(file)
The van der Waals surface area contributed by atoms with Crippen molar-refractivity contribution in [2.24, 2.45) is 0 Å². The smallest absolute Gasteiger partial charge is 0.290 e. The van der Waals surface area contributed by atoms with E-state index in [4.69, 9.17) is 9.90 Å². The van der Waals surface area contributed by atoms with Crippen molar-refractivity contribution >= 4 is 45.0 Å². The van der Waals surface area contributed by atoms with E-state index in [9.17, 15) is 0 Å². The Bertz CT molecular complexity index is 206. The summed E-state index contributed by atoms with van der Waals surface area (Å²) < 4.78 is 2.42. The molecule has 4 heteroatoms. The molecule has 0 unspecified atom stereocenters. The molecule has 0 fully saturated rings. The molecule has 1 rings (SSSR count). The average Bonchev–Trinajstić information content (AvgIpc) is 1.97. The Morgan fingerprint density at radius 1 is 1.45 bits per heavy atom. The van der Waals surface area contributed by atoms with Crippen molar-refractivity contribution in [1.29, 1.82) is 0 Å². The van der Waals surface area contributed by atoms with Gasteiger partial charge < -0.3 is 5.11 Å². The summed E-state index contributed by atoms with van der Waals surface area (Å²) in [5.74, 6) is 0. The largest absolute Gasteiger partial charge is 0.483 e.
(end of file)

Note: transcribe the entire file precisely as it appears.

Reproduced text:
The van der Waals surface area contributed by atoms with Crippen molar-refractivity contribution in [2.24, 2.45) is 0 Å². The smallest absolute Gasteiger partial charge is 0.290 e. The van der Waals surface area contributed by atoms with E-state index in [4.69, 9.17) is 9.90 Å². The van der Waals surface area contributed by atoms with Crippen molar-refractivity contribution >= 4 is 45.0 Å². The van der Waals surface area contributed by atoms with E-state index in [9.17, 15) is 0 Å². The Bertz CT molecular complexity index is 206. The summed E-state index contributed by atoms with van der Waals surface area (Å²) < 4.78 is 2.42. The molecule has 4 heteroatoms. The molecule has 0 unspecified atom stereocenters. The molecule has 0 fully saturated rings. The molecule has 1 rings (SSSR count). The average Bonchev–Trinajstić information content (AvgIpc) is 1.97. The Morgan fingerprint density at radius 1 is 1.45 bits per heavy atom. The van der Waals surface area contributed by atoms with Crippen molar-refractivity contribution in [1.29, 1.82) is 0 Å². The van der Waals surface area contributed by atoms with Gasteiger partial charge < -0.3 is 5.11 Å². The summed E-state index contributed by atoms with van der Waals surface area (Å²) in [5.74, 6) is 0. The largest absolute Gasteiger partial charge is 0.483 e.